International Association of Cape Horners
The Association maintains a register of sailors who have rounded Cape Horn solo and multi-crewed yachts on a non-stop passage of at least 3000 nautical miles which passes above the latitude of 52 degrees south in both the Pacific (or Indian) and Atlantic Oceans, without the use of engines for propulsion.
The history of the association recognises the achievement of men and women who rounded the legendary Cape, dates back to 1937. The aim is “to promote and strengthen the ties of comradeship which bind together in a unique body of men and women who embody the distinction of having sailed round Cape Horn.“
Cape Horn, also known as the Mount Everest of the Seas, is one of the three Great Capes that competitors in the Global Solo Challenge will have to round to complete their single-handed, non-stop, unassisted circumnavigation. Cape Horn the Chilean Cape, an Island south of Ushuaia, is the furthest point south that GSC sailors must sail round in their race from Europe and after sailing past Cape of Good Hope in South Africa and Cape Leeuwin in Australia.
The IACH maintains a register accounting for around 1850 sailors who have rounded the Horn during a circumnavigation on crewed passages, 150 single-handed with stops and just 180 solo non-stop. Sailors in the GSC will be awarded IACH membership on successfully rounding Cape Horn.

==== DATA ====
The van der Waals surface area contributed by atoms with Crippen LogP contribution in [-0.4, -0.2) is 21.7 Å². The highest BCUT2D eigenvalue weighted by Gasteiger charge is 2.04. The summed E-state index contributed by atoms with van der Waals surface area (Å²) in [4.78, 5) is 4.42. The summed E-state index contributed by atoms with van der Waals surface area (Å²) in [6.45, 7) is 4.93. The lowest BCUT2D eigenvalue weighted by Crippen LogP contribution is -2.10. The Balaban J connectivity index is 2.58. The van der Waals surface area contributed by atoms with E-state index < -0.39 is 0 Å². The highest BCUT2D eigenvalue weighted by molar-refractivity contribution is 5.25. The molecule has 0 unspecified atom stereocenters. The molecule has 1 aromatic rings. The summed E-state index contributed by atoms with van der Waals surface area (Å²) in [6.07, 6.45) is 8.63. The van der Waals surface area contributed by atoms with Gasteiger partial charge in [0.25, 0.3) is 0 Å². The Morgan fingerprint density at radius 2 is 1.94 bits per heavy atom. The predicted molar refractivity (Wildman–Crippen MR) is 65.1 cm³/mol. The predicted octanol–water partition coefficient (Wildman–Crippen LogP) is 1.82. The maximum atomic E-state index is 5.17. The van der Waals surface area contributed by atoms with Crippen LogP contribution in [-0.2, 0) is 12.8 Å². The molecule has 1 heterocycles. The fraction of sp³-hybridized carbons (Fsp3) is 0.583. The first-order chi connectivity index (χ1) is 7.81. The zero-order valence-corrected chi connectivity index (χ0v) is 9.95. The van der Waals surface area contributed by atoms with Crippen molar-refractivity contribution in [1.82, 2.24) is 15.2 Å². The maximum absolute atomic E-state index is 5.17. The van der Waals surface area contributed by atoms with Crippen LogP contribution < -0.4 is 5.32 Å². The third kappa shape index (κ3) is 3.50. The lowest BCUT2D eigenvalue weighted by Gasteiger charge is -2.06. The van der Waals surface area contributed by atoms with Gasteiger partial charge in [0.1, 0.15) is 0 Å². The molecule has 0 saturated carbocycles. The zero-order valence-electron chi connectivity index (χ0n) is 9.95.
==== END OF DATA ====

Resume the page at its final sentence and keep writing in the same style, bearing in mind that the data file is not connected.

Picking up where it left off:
“Rounding Cape Horn is an unforgettable experience and an achievement that deserves recognition. However, IACH membership is not simply a badge of honour,” said Marco Nannini, organiser of the Global Solo Challenge, “it is an unparalleled opportunity to be in direct contact with an elite group of like-minded sailors.“
Ashley Manton, Chairman of the IACH, who competed on Adventure and Great Britain II during the 1977/8 Whitbread RTW yacht race, commented: “We are delighted to be announcing today a partnership with Global Solo Challenge 2023 – 24, in which the challenges of the solo skippers striving to circumnavigate the world via the infamous Cape Horn are akin to the spirit of what so many of our members are aligned with. We offer them our full support and encouragement on this amazing endeavour.“
Archie Fairley, Secretary of IACH – Norwich Union Global Challenge 2000-2001 – added: “We are very happy to be partnering the Global Solo Challenge. The Corinthian spirit of the race and IACH, embracing the rounding of Cape Horn is very much attuned with the spirit of our Association and our forebearers. The skippers deserve all our support and encouragement for this amazing challenge and we look forward to many of them joining our ranks.“
Marco Nannini became a Cape Horner following his rounding during the Global Ocean Race 2011/2012 which has also earned him the title of “Sailor of the year 2012” in Italy and a Medal of Merit awarded by the Presidency of the Italian Senate. He has recently become a member of the IACH Committee to liaise with International applicants.